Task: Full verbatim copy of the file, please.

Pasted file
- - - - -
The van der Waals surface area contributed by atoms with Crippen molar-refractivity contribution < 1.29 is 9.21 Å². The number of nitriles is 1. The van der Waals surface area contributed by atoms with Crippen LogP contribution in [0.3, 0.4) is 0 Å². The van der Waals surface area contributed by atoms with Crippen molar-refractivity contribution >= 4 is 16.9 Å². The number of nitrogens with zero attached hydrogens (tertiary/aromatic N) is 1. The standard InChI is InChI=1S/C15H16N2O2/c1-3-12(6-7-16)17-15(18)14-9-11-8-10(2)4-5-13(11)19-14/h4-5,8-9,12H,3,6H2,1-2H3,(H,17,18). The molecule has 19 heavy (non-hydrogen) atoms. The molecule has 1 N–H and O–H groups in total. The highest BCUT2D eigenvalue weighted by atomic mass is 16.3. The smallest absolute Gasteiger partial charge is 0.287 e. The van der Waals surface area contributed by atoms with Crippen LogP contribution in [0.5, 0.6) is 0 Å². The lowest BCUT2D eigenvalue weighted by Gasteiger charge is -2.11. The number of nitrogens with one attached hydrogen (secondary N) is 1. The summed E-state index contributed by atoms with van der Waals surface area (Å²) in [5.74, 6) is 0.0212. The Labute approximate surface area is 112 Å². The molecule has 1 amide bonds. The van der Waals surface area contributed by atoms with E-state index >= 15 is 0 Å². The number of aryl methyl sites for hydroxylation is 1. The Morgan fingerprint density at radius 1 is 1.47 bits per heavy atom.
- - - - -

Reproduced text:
The van der Waals surface area contributed by atoms with Crippen molar-refractivity contribution < 1.29 is 9.21 Å². The number of nitriles is 1. The van der Waals surface area contributed by atoms with Crippen LogP contribution in [0.3, 0.4) is 0 Å². The van der Waals surface area contributed by atoms with Crippen molar-refractivity contribution >= 4 is 16.9 Å². The number of nitrogens with zero attached hydrogens (tertiary/aromatic N) is 1. The standard InChI is InChI=1S/C15H16N2O2/c1-3-12(6-7-16)17-15(18)14-9-11-8-10(2)4-5-13(11)19-14/h4-5,8-9,12H,3,6H2,1-2H3,(H,17,18). The molecule has 19 heavy (non-hydrogen) atoms. The molecule has 1 N–H and O–H groups in total. The highest BCUT2D eigenvalue weighted by atomic mass is 16.3. The smallest absolute Gasteiger partial charge is 0.287 e. The van der Waals surface area contributed by atoms with Crippen LogP contribution in [0.5, 0.6) is 0 Å². The lowest BCUT2D eigenvalue weighted by Gasteiger charge is -2.11. The number of nitrogens with one attached hydrogen (secondary N) is 1. The summed E-state index contributed by atoms with van der Waals surface area (Å²) in [5.74, 6) is 0.0212. The Labute approximate surface area is 112 Å². The molecule has 1 amide bonds. The van der Waals surface area contributed by atoms with E-state index >= 15 is 0 Å². The number of aryl methyl sites for hydroxylation is 1. The Morgan fingerprint density at radius 1 is 1.47 bits per heavy atom.